This paper addresses social media platforms and their promise of deliberation. Based on a (n)ethnograpic inspired case study of middle class activists in southern Stockholm, the question this paper seeks to discuss is whether the activists in my study used social media platforms for deliberation, dialogue or for something else. The aim is to understand and discuss contemporary practices of activist political participation online. In this paper it will be argued that rather than deliberation, or dialogue for that matter, activists were engaging in practices of online updating. Such practices will be understood in light of late modern theories of reflexivity, identity negotiation and maintenance.
Social media platforms are defined as different from other sites because they allow users to articulate their social networks while making them visible to other users (for one definition see Ellison and boyd, 2007, p. 2). The social media platforms used in southern Stockholm (Facebook, Twitter and Ning) provided activists with a new set of opportunities and different modes of processing information, networking and interacting with each other as well as the outside world. Social media platforms are no doubt altering the way we live and socialize, shaping the way things get done, providing access to information and giving us new tools that allow us to arrange and take part in all sorts of activities and encounters (Dahlgren, 2009; Leaning, 2009; Rheingold, 2002). In this paper I will argue that one practice emerging as dominant among contemporary activists is updating, often misleadingly labelled as sharing or interacting which in turn sometimes is confused with dialogue (which in turn is confused for deliberation).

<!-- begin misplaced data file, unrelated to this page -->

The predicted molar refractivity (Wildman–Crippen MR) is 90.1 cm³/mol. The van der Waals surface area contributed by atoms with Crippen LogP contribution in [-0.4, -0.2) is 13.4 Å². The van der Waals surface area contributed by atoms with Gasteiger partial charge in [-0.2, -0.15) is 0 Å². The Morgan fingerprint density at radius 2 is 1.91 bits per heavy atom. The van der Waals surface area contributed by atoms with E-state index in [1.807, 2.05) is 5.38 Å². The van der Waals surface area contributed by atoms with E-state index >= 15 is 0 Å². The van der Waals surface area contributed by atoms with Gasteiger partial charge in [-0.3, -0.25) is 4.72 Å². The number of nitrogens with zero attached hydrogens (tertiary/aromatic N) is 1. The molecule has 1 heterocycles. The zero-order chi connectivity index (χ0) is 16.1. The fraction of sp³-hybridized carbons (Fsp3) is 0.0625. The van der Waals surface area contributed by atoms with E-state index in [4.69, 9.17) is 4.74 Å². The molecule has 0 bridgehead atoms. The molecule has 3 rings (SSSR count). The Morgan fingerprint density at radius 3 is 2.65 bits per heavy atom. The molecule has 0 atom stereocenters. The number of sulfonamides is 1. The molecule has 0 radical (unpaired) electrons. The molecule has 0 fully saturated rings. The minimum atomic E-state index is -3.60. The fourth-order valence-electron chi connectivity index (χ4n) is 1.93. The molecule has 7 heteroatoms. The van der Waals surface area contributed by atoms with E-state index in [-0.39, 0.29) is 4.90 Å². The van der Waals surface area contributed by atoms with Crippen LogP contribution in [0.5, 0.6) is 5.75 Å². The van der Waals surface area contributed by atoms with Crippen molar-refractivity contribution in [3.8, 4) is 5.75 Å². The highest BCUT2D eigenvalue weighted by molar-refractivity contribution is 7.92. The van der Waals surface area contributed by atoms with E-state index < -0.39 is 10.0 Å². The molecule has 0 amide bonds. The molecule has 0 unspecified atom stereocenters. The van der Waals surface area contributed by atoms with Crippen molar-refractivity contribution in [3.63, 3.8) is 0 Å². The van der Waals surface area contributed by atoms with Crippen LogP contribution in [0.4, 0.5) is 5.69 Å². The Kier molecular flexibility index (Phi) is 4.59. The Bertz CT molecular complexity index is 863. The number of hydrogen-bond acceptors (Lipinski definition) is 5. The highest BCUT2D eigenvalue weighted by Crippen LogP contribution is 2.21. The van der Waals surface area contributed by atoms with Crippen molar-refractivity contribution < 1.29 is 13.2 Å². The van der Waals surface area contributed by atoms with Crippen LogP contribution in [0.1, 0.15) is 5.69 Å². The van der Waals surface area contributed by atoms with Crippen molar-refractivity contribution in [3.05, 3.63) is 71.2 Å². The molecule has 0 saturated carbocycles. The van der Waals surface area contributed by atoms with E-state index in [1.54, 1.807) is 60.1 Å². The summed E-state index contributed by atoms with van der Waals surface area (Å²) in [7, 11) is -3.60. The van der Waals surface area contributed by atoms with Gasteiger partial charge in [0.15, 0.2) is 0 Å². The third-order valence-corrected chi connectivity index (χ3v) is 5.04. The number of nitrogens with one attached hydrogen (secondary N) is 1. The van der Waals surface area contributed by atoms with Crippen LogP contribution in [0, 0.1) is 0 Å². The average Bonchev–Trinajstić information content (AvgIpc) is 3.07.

The paper starts with a brief look at the role of deliberation in Western and connected societies. This section will be followed by a description of the setting in southern Stockholm and the methods used to study the activists there. The analysis begins with an evaluation of the empirical findings in southern Stockholm against theories of deliberation. This will be followed by an argument making the case for updating being the appropriate concept to describe the activists' practices on the social media platforms they used. The paper continues with an analysis about how to understand such practices. Finally, I will end with a discussion on the implications of updating on political participation. Even though they cannot be considered dialogue or deliberation, practices of updating have certain consequences for participation and representative systems that could be considered positive and encouraging for democracy.